Sunday, 30 August 2020

QA Research and Tackling The Causes of Defects - A CEO's Perspective

I often find it difficult to articulate what testing, bug detection and quality assurance means at the C-suite level. I know for a fact that I am not the only one and the inability to articulate our benefits to the bottom line is a big problem among testers. We know that it reduces cost of rework and increases customer satisfaction (if done properly), however how do you quantify or articulate that to the people at the top? Also, would the CEO of a large company, say a multinational, really understand what tackling bugs and why they happen does not just to the health of products and services but also to the overall health and strategy of the business? Would the CEO understand why it is a priority deserving of major R&D, and be proud to discuss it with investors?

Then I found an example of a CEO who, for want of a better word, "gets it". I watched a recent interview with Richard White, the CEO and founder of the Australian logistics software company WiseTech Global. The part where he talked about quality enhancements (12:00 onwards) as their major R&D factor is impressive.



What made this stand out to me was that when asked about R&D and having the edge on competitors, he spent time talking about the continual work done with his CTO to find out why defects occur and waste occurs in software development. He was proud of their continual work in "squeezing out" the failure points and cleaning up technical debt (something that I have never heard a CEO even mention in an investor interview, and something that is de-prioritized often in favour of working on new features).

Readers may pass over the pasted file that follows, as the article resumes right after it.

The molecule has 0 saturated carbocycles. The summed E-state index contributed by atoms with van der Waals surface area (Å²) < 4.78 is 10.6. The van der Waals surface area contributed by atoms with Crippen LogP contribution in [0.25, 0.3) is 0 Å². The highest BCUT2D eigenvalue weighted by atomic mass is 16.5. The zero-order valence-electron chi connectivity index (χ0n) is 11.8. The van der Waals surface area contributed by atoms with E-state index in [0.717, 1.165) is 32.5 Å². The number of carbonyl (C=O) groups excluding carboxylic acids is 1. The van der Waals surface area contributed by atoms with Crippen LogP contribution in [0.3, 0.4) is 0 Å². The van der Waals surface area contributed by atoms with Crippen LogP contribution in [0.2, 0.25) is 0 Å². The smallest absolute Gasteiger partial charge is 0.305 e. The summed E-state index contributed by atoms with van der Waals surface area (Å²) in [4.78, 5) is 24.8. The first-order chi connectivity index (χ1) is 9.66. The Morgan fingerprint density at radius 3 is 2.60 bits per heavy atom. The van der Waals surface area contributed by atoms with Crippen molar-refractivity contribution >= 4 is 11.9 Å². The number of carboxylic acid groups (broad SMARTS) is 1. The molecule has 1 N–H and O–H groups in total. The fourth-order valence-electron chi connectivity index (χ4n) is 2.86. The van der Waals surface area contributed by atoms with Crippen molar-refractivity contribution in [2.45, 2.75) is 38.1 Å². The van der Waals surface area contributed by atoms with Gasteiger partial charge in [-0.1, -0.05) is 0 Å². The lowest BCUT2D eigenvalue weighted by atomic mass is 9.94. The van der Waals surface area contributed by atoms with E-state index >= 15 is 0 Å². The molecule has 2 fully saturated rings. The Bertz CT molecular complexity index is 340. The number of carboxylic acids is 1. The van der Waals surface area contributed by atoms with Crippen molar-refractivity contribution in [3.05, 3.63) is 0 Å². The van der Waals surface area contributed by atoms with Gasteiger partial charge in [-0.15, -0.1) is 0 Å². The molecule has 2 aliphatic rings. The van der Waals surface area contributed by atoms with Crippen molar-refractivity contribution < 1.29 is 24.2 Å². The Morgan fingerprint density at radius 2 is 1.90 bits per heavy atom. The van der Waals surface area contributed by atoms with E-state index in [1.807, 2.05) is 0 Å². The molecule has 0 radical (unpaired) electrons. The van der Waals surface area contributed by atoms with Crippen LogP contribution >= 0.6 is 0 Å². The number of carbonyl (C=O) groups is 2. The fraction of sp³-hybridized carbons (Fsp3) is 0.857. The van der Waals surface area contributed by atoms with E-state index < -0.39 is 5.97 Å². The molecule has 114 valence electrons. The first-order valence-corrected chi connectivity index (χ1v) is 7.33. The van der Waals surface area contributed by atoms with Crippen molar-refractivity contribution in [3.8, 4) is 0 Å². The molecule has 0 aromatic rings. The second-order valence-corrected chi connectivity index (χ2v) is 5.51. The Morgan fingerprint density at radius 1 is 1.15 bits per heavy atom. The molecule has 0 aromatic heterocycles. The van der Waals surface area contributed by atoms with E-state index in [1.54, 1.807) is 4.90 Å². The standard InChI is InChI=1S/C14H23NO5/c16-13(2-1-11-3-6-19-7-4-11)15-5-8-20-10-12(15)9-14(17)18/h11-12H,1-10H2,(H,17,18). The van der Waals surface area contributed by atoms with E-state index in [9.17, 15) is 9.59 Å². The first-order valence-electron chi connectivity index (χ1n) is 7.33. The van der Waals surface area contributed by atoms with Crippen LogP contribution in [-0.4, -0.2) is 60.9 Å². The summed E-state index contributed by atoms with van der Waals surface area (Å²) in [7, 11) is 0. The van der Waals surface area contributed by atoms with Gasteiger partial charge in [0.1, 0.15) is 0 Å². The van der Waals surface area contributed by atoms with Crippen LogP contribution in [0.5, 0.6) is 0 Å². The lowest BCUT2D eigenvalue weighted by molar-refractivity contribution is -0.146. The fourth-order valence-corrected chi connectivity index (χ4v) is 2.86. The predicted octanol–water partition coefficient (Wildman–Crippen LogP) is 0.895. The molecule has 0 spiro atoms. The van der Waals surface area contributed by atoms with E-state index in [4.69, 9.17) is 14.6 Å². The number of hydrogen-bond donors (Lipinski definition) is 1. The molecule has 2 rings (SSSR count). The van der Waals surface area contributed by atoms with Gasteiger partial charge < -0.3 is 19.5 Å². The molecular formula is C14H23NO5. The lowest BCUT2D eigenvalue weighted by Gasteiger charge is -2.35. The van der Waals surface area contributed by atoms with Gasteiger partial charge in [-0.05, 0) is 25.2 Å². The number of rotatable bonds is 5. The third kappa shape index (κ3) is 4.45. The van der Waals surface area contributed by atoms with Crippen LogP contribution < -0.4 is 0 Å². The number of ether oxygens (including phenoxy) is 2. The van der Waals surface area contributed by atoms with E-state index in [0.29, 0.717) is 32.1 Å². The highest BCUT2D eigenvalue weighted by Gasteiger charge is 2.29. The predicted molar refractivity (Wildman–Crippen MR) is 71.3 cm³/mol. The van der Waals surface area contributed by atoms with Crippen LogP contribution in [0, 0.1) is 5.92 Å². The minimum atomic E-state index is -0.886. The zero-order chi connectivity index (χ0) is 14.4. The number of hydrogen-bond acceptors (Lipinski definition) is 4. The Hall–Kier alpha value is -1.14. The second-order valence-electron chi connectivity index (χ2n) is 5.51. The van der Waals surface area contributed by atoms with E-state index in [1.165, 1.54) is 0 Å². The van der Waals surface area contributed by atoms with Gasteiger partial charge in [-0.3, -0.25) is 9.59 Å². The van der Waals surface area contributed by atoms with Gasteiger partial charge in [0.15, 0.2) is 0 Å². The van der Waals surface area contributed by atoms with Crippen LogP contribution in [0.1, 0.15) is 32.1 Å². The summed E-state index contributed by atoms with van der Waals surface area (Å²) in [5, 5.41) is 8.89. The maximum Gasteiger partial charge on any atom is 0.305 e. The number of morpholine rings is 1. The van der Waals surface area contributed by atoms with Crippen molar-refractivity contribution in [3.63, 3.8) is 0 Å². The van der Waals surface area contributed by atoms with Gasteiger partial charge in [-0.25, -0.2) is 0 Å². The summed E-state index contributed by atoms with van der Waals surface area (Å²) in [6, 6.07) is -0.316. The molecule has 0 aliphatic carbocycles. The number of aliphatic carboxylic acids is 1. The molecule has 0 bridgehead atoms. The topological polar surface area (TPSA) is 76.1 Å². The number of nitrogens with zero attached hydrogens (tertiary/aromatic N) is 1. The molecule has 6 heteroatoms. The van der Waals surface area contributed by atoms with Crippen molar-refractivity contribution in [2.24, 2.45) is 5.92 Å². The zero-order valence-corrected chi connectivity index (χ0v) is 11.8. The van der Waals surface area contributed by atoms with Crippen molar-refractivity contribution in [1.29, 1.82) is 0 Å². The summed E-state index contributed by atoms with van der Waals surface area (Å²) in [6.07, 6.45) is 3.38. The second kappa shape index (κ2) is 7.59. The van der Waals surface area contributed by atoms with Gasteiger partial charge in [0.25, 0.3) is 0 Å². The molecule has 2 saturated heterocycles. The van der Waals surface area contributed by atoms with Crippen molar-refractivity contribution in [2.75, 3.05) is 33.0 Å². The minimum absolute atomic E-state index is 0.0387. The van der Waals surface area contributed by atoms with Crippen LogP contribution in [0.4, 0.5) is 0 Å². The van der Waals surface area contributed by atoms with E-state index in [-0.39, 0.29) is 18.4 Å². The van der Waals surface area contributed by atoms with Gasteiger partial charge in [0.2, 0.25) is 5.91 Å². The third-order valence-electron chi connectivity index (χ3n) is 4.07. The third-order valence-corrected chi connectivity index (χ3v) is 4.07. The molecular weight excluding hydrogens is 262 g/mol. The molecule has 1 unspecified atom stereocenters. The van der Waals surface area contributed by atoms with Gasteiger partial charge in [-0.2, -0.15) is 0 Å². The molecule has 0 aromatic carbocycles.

To me, the most powerful thing he said was that he saw their investment on the above and the plummeting defect rates as providing a higher "yield" on each dollar spent, using the example of a 32% yearly increase in product updates done with just a marginal increase in staff.

This is a tech company thus software development is the core of their work, however there have been more than a few tech companies that have neglected quality assurance. What this shows is a CEO and technology team who see QA as a major priority to the bottom line and have taken steps to quantify it, allocate R&D resources to drive defect rates down and then be able to present and proudly talk about it on a show aimed at investors.

If a CEO can articulate the value that working on QA and defect resolution and prevention can talk about it so proudly, precisely and articulately, we testers should too.

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